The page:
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This eBook from the Gutenberg Project consists of approximately 293 pages of information about A Walk from London to John O'Groat's.

From Hexham I faced northward and followed the North Tyne up through a very picturesque and romantic valley, thickly wooded and studded with baronial mansions, parks, castles and residences of gentry, with comfortable farm-houses looking sunny and cheerful on the green hill slopes and on the quiet banks of the river.  I saw fields of wheat quite green, looking as if they needed another month’s sun to fit them for harvesting.  Lodged in a little village about eight miles from Hexham.  The next day walked on to the little hamlet of Fallstones, a distance of about twenty miles.  As I ascended the valley, the scene changed rapidly.  The river dwindled to a narrow stream.  The hills that walled it in on either side grew higher and balder, and the clouds lay cold and dank upon their bleak and sullen brows.  The hamlets edged in here and there grew thinner, smaller and shabbier.  The road was barred and gated about once in a mile, to keep cattle and sheep from wandering; there being no fences nor hedges running parallel with it.  In a word, the premonitory symptoms of a bare border-land thickened at every turn.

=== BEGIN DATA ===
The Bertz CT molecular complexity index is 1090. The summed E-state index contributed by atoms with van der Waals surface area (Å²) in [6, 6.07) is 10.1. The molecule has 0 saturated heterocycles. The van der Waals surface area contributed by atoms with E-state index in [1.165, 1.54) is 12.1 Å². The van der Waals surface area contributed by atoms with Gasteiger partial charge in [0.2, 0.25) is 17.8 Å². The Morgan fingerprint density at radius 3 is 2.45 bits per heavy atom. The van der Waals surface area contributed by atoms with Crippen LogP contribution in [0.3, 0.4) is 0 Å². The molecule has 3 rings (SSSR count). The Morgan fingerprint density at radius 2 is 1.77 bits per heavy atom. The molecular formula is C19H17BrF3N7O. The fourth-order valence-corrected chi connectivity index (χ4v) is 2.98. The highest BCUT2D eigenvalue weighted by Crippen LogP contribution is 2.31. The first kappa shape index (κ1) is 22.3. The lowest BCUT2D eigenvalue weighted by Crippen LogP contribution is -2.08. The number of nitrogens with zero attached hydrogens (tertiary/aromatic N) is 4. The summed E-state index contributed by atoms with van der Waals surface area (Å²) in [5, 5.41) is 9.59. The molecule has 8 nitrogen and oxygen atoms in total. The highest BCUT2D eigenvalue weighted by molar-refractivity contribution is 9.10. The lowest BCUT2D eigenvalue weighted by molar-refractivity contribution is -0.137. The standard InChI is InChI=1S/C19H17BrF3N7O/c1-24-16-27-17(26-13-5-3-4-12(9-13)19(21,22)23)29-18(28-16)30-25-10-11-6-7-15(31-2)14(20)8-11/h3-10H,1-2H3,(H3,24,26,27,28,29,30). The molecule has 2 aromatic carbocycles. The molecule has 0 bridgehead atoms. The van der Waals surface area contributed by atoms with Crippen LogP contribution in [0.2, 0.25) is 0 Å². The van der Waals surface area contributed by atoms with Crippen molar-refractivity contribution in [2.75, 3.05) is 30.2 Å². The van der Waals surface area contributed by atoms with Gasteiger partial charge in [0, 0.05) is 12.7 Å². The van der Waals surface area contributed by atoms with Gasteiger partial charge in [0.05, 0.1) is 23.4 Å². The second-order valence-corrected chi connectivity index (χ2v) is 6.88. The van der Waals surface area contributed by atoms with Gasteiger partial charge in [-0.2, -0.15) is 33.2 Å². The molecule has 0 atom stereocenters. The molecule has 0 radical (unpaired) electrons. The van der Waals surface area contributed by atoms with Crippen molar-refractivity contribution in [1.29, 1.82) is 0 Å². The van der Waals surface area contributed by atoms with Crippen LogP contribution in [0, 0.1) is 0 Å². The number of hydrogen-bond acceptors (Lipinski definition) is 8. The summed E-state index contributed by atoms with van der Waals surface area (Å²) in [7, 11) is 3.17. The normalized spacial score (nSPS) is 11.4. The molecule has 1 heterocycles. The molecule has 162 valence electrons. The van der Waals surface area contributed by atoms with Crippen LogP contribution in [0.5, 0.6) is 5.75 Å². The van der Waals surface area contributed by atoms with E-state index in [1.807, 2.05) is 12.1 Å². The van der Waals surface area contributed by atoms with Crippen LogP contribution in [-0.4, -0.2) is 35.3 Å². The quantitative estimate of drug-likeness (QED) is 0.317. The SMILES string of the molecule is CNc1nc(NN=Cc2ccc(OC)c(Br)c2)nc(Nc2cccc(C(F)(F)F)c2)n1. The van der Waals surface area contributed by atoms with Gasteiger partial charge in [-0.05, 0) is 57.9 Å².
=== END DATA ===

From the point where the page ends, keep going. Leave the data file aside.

Another day brought me into the midst of a wild region, which might be called No-man’s-land; although most of it belongs to the Duke of Northumberland.  It is all in the solitary grandeur of heather-haired hills, which tinge, with their purple flush, the huge, black-winged clouds that alight upon them.  Only here and there a shepherd’s cottage is to be seen half way up the heights, or sheltering itself in a clump of trees in glen or gorge, like a benighted traveller bivouacking for a night in a desert.  Sheep, of the Cheviot breed mostly, are nearly the sole inhabitants and industrials of this mountainous waste.  They climb to the highest peaks and bring down the white wealth of their wool to man.  It was pleasant to see them like walking mites, flecking the dark brows of the mountains.  They made a picture; they made a tableau vivant of the same illustration as Landseer’s lamb looking into the grass-covered cannon’s mouth.

This is the Border-land!  Here the fiercest antagonisms of hostile nationalities met in deadly conflict.  Fire and blood, rapine and wrath blackened and reddened and ravaged for centuries across this bleak territory.  Robber-chieftains and knighted free-booters carried on their guerilla raids backward and forward, under the counterfeited banner of patriotism.  Scotch and English armies led by kings marched and counter-marched over this sombre boundary.  Never before was there one apparently more insoluble as a barrier between two peoples.  Never before in Christendom was there one that required a longer space of time to melt.  Never before did the fusing of two nationalities encounter more fierce and prolonged opposition.  Did ever patriotism pour out a swifter and deeper tide of chivalrous sentiment against merging one in another?—­against uniting two thrones and two peoples in one?  Did patriotism ever fight bloodier battles to prevent such a union, or cling to local sovereignty with a more desperate hold?

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